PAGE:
Report: Sid's agent says surgery a backup plan if injections don't work
The Pittsburgh Penguins announced that captain Sidney Crosby will not need surgery, but a recent report states that a future operation is not out of the question if injections don't do the job.
Sidney Crosby poses with the Ted Lindsay Award, the Hart Memorial Trophy, and the Art Ross Trophy in June.
Bruce Bennett / Getty Images North America
On Tuesday, the Pittsburgh Penguins announced that captain Sidney Crosby would not be getting surgery.
"After seeking additional medical advice, doctors have decided not to perform surgery on Sidney Crosby's wrist," the team stated on Twitter. "Sid will continue treatments and be evaluated regularly while he prepares for training camp in September."
But according to a Wednesday report by the Pittsburgh Post-Gazette, a future operation is not out of the question if injections don't do the job.
"If this treatment works, you avoid surgery and move on," Crosby's agent Pat Brisson told the Post-Gazette, adding that his client was injured in March. "If it doesn't, he will have to go that [surgical] route."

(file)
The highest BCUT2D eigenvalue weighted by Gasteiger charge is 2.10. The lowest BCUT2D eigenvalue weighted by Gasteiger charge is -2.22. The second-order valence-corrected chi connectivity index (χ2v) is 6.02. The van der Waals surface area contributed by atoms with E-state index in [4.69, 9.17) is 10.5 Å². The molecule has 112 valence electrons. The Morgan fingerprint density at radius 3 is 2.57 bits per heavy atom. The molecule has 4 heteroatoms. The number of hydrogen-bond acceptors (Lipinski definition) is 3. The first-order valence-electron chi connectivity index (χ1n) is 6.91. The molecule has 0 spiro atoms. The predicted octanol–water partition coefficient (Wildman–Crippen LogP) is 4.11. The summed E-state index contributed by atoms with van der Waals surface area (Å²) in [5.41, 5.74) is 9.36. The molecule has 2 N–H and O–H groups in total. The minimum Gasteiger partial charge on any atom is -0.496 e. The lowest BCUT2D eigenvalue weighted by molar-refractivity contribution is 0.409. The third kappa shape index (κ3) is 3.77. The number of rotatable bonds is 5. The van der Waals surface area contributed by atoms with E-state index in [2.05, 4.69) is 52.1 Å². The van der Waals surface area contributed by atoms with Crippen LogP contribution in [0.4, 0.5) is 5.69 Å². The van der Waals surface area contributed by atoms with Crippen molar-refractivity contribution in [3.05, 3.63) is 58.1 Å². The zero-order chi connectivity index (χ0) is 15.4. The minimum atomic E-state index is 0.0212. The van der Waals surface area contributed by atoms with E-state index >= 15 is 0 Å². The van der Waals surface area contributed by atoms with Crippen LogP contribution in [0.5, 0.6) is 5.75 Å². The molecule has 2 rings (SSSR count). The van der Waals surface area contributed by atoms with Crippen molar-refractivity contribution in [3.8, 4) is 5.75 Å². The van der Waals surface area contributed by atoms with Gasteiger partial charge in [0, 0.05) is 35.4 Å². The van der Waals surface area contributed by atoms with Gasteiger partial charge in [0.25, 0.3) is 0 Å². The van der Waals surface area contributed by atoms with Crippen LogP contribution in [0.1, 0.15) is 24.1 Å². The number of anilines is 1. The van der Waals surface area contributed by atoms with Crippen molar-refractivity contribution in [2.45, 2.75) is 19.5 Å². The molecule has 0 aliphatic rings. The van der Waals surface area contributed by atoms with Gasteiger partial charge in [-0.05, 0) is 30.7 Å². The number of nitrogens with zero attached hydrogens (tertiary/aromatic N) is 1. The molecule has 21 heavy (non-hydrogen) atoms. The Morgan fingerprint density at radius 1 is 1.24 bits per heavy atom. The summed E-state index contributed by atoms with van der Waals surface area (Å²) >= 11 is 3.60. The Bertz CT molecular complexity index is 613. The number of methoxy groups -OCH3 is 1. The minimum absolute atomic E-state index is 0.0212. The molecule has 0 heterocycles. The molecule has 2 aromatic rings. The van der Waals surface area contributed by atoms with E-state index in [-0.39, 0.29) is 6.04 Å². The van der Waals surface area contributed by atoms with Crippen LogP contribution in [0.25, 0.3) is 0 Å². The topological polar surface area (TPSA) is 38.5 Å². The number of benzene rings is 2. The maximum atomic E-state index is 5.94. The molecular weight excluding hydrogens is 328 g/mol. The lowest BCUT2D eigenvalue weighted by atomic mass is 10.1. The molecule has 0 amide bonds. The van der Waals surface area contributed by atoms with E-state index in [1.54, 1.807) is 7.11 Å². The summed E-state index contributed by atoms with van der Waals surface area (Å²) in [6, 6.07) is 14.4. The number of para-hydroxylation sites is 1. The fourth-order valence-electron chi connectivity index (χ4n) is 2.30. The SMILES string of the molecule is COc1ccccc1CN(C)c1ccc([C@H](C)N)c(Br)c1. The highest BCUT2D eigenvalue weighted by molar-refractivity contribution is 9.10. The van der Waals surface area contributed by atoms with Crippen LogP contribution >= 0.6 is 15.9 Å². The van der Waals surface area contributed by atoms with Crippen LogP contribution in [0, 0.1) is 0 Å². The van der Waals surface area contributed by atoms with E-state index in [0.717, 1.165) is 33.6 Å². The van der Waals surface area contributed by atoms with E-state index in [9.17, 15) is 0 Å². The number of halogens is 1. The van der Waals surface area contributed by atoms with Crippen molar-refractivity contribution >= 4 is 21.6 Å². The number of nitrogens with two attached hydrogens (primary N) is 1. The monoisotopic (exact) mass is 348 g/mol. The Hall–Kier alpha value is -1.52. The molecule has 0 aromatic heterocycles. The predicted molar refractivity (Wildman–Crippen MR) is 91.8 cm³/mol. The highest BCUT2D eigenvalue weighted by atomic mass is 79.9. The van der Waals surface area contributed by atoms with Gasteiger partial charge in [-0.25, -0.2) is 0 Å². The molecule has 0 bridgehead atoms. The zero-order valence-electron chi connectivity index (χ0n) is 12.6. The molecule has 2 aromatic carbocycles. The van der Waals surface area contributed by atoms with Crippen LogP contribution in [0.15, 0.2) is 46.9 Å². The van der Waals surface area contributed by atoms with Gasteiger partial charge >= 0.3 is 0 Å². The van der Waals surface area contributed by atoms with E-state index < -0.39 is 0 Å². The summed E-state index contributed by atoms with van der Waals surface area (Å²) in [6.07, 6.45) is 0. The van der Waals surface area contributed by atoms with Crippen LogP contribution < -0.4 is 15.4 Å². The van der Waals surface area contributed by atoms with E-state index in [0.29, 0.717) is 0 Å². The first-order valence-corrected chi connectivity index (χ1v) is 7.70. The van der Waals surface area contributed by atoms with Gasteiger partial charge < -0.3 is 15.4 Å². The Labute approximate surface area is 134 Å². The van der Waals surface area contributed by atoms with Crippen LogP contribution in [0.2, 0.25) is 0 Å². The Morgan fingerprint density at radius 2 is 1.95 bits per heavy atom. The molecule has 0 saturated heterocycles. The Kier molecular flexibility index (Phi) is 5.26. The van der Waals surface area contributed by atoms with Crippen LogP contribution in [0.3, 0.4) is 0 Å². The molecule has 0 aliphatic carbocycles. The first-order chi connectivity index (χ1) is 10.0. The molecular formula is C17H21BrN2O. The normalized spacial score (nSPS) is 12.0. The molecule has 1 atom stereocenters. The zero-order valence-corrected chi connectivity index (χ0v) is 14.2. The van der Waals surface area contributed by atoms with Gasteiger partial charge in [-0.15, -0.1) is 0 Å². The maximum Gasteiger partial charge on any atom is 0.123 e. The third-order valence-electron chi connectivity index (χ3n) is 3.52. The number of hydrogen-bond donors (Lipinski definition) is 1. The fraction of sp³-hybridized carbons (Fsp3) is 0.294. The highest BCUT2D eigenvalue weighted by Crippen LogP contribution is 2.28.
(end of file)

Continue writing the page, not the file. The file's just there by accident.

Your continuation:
Crosby won the Hart Trophy as the league's most valuable player after tallying 104 points during the regular season, but scored only one goal during the Stanley Cup playoffs. He had eight points in the postseason.
Last week, the Penguins released a statement that said Crosby was getting treatment and advice for his wrist and that surgery, while a possibility, had not been decided on as the best route to recovery.
The day prior, the Post-Gazette reported that a source close to Crosby said the 26-year-old center "did play with a terrible wrist" during the playoffs and was scheduled to undergo arthroscopic surgery.
The most recent report from the Post-Gazette sheds light onto how Crosby's process went.
"We explored another option that was a second opinion, [then] we explored a third one and were recommended to perhaps explore something else rather than having surgery right away," Brisson said.
"We scheduled an appointment with another physician and were told [Monday] that with this certain treatment, this may work."
The forward, who has played in the NHL for the Penguins since the 2005-06 season, will reportedly keep training while he receives the injections.
The team's new general manager Jim Rutherford doesn't seem overly concerned with Crosby's injury.
"I don't know how the process is going to play out, but I was aware of this from the first day I got here, " Rutherford told TSN 1050 on Wednesday. "And however the rehab goes here leading up to the middle of September, I expect him to be 100 percent coming into camp."